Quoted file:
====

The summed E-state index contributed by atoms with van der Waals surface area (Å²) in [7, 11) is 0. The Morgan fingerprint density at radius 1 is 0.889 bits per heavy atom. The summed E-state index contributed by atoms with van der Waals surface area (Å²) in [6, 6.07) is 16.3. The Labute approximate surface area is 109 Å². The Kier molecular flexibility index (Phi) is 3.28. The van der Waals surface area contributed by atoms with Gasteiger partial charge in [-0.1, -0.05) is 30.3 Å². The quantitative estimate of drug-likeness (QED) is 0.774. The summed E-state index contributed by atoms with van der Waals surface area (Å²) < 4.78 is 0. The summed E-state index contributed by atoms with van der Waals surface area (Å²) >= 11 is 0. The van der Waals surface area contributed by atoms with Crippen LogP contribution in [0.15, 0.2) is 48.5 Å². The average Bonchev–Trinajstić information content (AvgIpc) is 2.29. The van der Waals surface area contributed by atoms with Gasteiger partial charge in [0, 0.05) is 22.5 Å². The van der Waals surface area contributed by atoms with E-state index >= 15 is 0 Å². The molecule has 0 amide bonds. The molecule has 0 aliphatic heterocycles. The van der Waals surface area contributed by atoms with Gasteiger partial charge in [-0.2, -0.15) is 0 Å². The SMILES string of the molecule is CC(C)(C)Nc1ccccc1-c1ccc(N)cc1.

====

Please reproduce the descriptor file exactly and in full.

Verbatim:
The summed E-state index contributed by atoms with van der Waals surface area (Å²) in [7, 11) is 0. The Morgan fingerprint density at radius 1 is 0.889 bits per heavy atom. The summed E-state index contributed by atoms with van der Waals surface area (Å²) in [6, 6.07) is 16.3. The Labute approximate surface area is 109 Å². The Kier molecular flexibility index (Phi) is 3.28. The van der Waals surface area contributed by atoms with Gasteiger partial charge in [-0.1, -0.05) is 30.3 Å². The quantitative estimate of drug-likeness (QED) is 0.774. The summed E-state index contributed by atoms with van der Waals surface area (Å²) < 4.78 is 0. The summed E-state index contributed by atoms with van der Waals surface area (Å²) >= 11 is 0. The van der Waals surface area contributed by atoms with Crippen LogP contribution in [0.15, 0.2) is 48.5 Å². The average Bonchev–Trinajstić information content (AvgIpc) is 2.29. The van der Waals surface area contributed by atoms with Gasteiger partial charge in [0, 0.05) is 22.5 Å². The van der Waals surface area contributed by atoms with E-state index >= 15 is 0 Å². The molecule has 0 amide bonds. The molecule has 0 aliphatic heterocycles. The van der Waals surface area contributed by atoms with Gasteiger partial charge in [-0.2, -0.15) is 0 Å². The SMILES string of the molecule is CC(C)(C)Nc1ccccc1-c1ccc(N)cc1.